TARLTON — Charter Communications, the parent company of Spectrum, has announced their expanded services to previously unserved portions of Pickaway and surrounding counties.
The television, internet and phone service provider recently completed service upgrades that allow customers across the state, including Pickaway County to receive higher internet speeds and increased access to those speeds for rural communities, like Tarlton.
The project was completed with entirely private funding by the company and is independent of House Bill 2, which was approved recently to provide public funding to the expansion of services.
Gary Underwood, regional vice president of government affairs for Charter Communications, called the upgrades a long time coming.
“Customers here have had video services here and we’ve had broadband expansion using private capital, money we’ve put at the risk for this community,” he said.
“We wanted to bring more broadband choice to this community and now, thanks to that investment, we are proud to now have gigabit service, the same service you’d have in any community in Ohio and any community spectrum serves, no matter how large or small.”
As part of the work that began in 2020, more than 1,300 homes and small businesses in the area were connected to advanced services. In March of this year, 112,000 unserved Ohio homes had access as part of the $556 million in investments.
In early 2020, local officials held a meeting to hear the picture of what was offered in Pickaway County and found that the people who reported, said they couldn’t access high-speed internet either due to cost or lack of service, even though some of the service maps showed they could get service. The investments made by Spectrum aim to solve those problems.
Crystal Moody, owner of Crosstown Creamery in Tarlton, shared how the access to high-speed internet will impact the village.
“Internet is important to us to expand our business, but also to bring new businesses into town,” she said. “We’re really appreciative of everyone whose had a hand in bringing this and thinking of rural communities. We’re now able to connect with not only our community, but outward communities through social media and online ordering.”
Moody said there are a couple new businesses coming to Tarlton who did most of their previous business online through sources like Etsy.
“They came to us with an idea of a retail store and warehouse,” she said. “Having broadband in the area will help with that.”
Many local officials were on hand to celebrate the expansion of services and sharing how that will impact lives in rural communities.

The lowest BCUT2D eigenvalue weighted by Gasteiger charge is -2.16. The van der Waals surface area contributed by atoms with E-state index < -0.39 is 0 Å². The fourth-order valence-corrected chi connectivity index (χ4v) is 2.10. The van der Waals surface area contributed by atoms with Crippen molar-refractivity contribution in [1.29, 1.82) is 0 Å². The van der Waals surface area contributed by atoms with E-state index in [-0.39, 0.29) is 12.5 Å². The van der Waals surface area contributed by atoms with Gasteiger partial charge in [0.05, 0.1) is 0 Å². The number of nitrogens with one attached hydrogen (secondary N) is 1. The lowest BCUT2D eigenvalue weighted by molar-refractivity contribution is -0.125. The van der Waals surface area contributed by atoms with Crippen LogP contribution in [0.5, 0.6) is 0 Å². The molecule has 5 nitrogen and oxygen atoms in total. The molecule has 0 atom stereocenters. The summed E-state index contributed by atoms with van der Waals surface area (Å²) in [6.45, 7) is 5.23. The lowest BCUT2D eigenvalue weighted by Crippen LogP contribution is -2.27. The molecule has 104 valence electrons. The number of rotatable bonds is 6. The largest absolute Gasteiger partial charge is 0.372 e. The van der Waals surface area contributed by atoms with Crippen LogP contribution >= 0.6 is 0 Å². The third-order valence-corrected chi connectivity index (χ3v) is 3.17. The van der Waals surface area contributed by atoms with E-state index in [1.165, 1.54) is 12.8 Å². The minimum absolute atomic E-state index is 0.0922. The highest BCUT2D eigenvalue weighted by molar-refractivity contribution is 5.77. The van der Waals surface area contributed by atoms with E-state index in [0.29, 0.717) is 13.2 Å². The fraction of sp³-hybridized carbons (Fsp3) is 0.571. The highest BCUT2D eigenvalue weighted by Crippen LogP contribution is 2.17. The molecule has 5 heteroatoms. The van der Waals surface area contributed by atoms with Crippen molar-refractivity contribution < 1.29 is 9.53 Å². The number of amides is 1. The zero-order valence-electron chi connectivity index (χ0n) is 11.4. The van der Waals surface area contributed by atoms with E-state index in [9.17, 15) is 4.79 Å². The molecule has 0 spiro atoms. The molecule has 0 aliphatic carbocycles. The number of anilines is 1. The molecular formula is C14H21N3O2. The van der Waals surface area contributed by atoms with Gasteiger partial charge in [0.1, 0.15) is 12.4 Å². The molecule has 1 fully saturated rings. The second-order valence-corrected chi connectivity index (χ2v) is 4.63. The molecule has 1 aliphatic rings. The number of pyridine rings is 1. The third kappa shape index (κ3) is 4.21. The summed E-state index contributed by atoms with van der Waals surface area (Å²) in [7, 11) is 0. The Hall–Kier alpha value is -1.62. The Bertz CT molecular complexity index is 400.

State Senator Bob Peterson, R-17, said the expansion would change lives for people in the rural areas.
“When you think about the ability to sit in a cabin on top of a hill with internet connections, why in the world would you want to drive to Columbus…and work in a downtown office building when you can look out over the scenery of the Hocking Hills,” he said.
“My father can very vividly remember the day when the electric company came down his road putting in electric poles when he was six or seven years old and electrified their house for the first time. That’s the dramatic change that will come as this comes into rural communities.”
State Senator Tim Schaffer, R-20, called the internet “the economic super highway of the present.”
“If you’re not on the internet, you’re not part of the economy,” he said. “In our part of the state, Southeastern Ohio, this will be responsible for so many families advancing, small businesses growing and stabilizing and adding jobs to the economy. This builds assets and capital and that’s the secret to the economy for the next generation and the generation after that. This development today will be so critical for thousands of families and small businesses.”
State Representative Mark Johnson R-92, shared about his background in the construction industry and when people are looking to build one of the first things they ask about is broadband availability.
“If you don’t have broadband, along with a lot of other infrastructure elements, they’re going to talk a walk and leave our state and go to another community,” he said. “This is a big deal. Like the electrification of the 1920s the rural areas were the last to get it and this is the same way. That’s what we’re working on today.”
State Representative Brian Stewart, R-78, said the need for increased speed has been there for years, especially with the growth of online education, telemedicine and working online.
“This investment will change people’s lives,” he said. “Think about all the ways that being connected to the internet improves your quality of life. We talk about life liberty and pursuit of happiness. Part of my pursuit of happiness is being able to watch the Sopranos, being able to plan vacations and download pictures of family and friends and connecting with them of Facebook. These quality of life things the people of Tarlton and other communities have not been able to enjoy. That’s what Spectrum is bringing to this community.”
Stewart also acknowledged the Moody family for their efforts to try to get broadband into the Tarlton community.
“They’ve put their money, blood, sweat and tears into this,” he said.